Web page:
Autism and the Environment 101: Online Course 12

Pesticides, Herbicides and Fungicides
Pesticides are designed to kill pests (like insects), herbicides are designed to kill plants (like weeds), and fungicides are designed to kill molds. However, human beings share many biological features with other living things. It turns out that we, too, are vulnerable in many ways, depending on the particular pesticide, herbicide or fungicide. There are many kinds of pesticides, herbicides and fungicides. They are found in our fruits and vegetables, in meats from animals that ate foods with these chemicals, in our homes and schools, and in our gardens.

Household Products
There are many household products with ingredients that are known to be toxic to the developing nervous system. From paints to carpet stain removers, these potent combinations that can make a brown wall white or overpower a stubborn stain also release into the air substances detrimental to brain and central nervous system health. Examples are toluene in spot removers and glycol monobutyl ether in window cleaners. Substances like formaldehyde, toxic as it seeps from new home materials like pressed wood floors and painted walls, become more dangerous in combination with ozone (from air pollution). Using these products in small or poorly ventilated spaces, or repeatedly, as would a professional cleaner, increases their danger.

There are a number of cosmetic ingredients that threaten the developing nervous system. Acetone in nail polish remover is a neurotoxic agent. BHA and BHT in lipstick is a suspected cause of metabolic stress, depressed growth, fetal abnormalities and neurotoxic effects such as hyperactivity and other behavioral disturbances. Lanolin (which comes from sheep) in moisturizers and baby creams has, in many cases, been contaminated by the process of sheep dipping to control pests and parasites. Diazonin, a neurotoxic pesticide, is prominent in many lanolin samples. Parabens in many skin-care products and cosmetics are associated with breast cancer. Pthalates in shampoos, moisturizers, sunscreens, baby products, soft plastics like shower curtains and plastic toys are associated with endocrine disruption, an interference with normal hormone processing. These are a few of the many exposures to be avoided by those seeking to protect and nurture brain and nervous system development. Unfortunately, at present there is little to no testing required for ingredients in cosmetics:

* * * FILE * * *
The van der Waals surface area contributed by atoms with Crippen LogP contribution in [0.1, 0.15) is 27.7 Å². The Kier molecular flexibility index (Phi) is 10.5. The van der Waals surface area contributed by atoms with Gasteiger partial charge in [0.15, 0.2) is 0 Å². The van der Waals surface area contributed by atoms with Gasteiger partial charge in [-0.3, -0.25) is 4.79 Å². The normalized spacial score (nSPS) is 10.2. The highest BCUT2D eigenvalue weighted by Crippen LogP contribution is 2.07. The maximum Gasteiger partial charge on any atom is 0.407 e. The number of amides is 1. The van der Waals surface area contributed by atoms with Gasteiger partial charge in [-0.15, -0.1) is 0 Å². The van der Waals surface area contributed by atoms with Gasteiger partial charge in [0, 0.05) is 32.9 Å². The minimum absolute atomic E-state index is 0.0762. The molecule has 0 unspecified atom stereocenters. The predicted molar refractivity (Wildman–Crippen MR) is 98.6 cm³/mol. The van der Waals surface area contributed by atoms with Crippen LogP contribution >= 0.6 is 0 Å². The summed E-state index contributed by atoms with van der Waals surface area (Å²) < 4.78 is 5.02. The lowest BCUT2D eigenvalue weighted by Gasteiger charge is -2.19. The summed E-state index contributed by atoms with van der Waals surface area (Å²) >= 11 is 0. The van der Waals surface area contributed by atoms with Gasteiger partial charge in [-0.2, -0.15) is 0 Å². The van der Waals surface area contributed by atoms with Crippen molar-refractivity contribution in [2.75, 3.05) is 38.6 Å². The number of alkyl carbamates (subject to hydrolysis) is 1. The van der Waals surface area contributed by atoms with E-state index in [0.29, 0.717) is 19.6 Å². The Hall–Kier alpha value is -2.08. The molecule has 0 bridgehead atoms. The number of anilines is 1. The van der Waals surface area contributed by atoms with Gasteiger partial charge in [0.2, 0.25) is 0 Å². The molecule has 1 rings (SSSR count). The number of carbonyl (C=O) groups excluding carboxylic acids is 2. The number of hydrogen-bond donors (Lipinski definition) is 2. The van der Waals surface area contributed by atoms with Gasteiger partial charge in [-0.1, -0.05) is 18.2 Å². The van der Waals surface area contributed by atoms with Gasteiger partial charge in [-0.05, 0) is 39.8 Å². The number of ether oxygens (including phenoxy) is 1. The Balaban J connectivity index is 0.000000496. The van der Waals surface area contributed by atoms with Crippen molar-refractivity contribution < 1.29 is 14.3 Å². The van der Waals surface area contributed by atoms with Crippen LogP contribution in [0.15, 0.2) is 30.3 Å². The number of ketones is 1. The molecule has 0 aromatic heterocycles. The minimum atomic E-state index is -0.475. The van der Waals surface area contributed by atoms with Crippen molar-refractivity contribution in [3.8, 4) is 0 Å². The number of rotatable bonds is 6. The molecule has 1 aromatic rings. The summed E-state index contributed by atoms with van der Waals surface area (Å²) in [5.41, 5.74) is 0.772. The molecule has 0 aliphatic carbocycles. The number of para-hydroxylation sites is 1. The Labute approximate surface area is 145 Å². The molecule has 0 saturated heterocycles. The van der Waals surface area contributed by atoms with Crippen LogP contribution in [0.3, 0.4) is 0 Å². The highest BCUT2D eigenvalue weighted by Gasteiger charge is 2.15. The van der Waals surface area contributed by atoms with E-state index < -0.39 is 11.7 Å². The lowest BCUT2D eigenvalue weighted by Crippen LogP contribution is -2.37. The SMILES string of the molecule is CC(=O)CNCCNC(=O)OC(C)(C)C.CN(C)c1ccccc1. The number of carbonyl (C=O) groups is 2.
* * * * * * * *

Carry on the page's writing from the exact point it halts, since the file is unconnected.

“The regulatory requirements governing the sale of cosmetics are not as stringent as those that apply to other FDA-regulated products… Manufacturers may use any ingredient or raw material, except for color additives and a few prohibited substances, to market a product without a government review or approval.” (from the FDA website, quoted on

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